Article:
While working with theater people, I got in contact with important issues of other aspects of stage presence that I did not learn in my music training years: warming up back muscles and not only fingers; walking about on stage and reconnoiter the space to know it before a performance; focusing on an inner story or intention inside the music while playing it, etc. My early music education was mostly focused on physical abilities, precision in notes, elbow to finger motion discipline, without contemplating the many other kinds of memory and brain activity. Not much mention about physical and emotional balance!
These readings have been useful to me as complementary information on one hand, and connecting with experience and observation as a player, a teacher and a creative person on the other.
As a teacher, I have found better explanations, especially for young children who approach the instrument for the first time, like, for instance, how to achieve a mechanic learning in a left hand pattern and how to add a different musical element in the right hand without struggling or getting desperate.
The two hemispheres of our brains can be explained as simply as letting the child touch his or her nose without watching it.
– How are you able to do that? –I ask. And this simple question can take the student-teacher through a fantastic trip to the Corpus Callusum, the extremely important place between our two brain hemispheres, the highway of information transfer of everything we learn and experience.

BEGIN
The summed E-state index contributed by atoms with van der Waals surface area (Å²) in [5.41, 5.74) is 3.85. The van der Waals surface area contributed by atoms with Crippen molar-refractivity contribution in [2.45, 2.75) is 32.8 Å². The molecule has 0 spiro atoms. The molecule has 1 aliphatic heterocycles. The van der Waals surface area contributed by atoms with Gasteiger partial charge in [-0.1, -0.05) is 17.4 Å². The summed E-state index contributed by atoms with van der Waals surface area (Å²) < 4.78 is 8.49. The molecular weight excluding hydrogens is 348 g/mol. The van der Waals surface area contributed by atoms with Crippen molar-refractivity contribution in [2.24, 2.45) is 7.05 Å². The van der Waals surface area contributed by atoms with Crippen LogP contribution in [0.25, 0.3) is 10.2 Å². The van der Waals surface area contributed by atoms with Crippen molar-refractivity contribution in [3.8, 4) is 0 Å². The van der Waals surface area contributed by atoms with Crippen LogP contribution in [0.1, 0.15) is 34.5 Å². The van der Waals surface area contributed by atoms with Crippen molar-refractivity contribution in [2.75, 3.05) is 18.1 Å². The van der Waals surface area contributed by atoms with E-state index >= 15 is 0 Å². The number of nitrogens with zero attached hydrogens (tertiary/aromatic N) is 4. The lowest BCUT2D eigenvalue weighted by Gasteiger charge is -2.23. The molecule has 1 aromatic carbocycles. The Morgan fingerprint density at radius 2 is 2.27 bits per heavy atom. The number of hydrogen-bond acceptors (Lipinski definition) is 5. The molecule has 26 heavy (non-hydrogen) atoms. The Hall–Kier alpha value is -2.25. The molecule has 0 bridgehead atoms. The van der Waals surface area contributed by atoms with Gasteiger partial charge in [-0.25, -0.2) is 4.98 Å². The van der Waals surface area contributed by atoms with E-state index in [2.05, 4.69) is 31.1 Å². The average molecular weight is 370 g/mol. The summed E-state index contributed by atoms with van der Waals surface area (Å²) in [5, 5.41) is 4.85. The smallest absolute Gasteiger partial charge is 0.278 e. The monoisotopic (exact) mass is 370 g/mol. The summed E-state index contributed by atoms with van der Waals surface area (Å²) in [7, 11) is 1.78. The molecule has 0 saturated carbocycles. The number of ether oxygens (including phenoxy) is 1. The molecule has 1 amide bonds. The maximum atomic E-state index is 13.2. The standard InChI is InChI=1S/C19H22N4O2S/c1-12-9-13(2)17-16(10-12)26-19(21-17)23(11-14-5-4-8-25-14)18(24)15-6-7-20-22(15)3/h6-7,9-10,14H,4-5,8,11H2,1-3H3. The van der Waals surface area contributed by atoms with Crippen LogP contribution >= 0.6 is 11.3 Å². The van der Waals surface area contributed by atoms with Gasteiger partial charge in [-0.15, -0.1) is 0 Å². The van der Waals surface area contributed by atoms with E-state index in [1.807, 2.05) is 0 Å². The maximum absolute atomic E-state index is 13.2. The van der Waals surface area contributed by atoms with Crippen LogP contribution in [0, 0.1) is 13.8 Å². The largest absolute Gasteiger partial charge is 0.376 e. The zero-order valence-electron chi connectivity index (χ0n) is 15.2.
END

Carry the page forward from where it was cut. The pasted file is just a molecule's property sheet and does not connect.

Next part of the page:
In the microscopic landscape our brains belong to the rule of variation, not the rule of exception. This is precisely what marks our individual preferences and personalities. I find this an important topic to discuss with students, and a fascinating one while taking decisions as an interpreter (styles of music, character of a piece) or while involved in a creative process and finding a personal voice of one’s own (interpreters and composers).
In the macroscopic view our brains are similar in functions, structure and looks. Each part of our both our hemispheres have specific jobs to do. I think we can function better when we know ourselves deeply.
From the biological point of view, we are much more feeling creatures that think, than thinking ones that feel, as opposed to what many old teachers or disciplines of our western approach to art might have believed.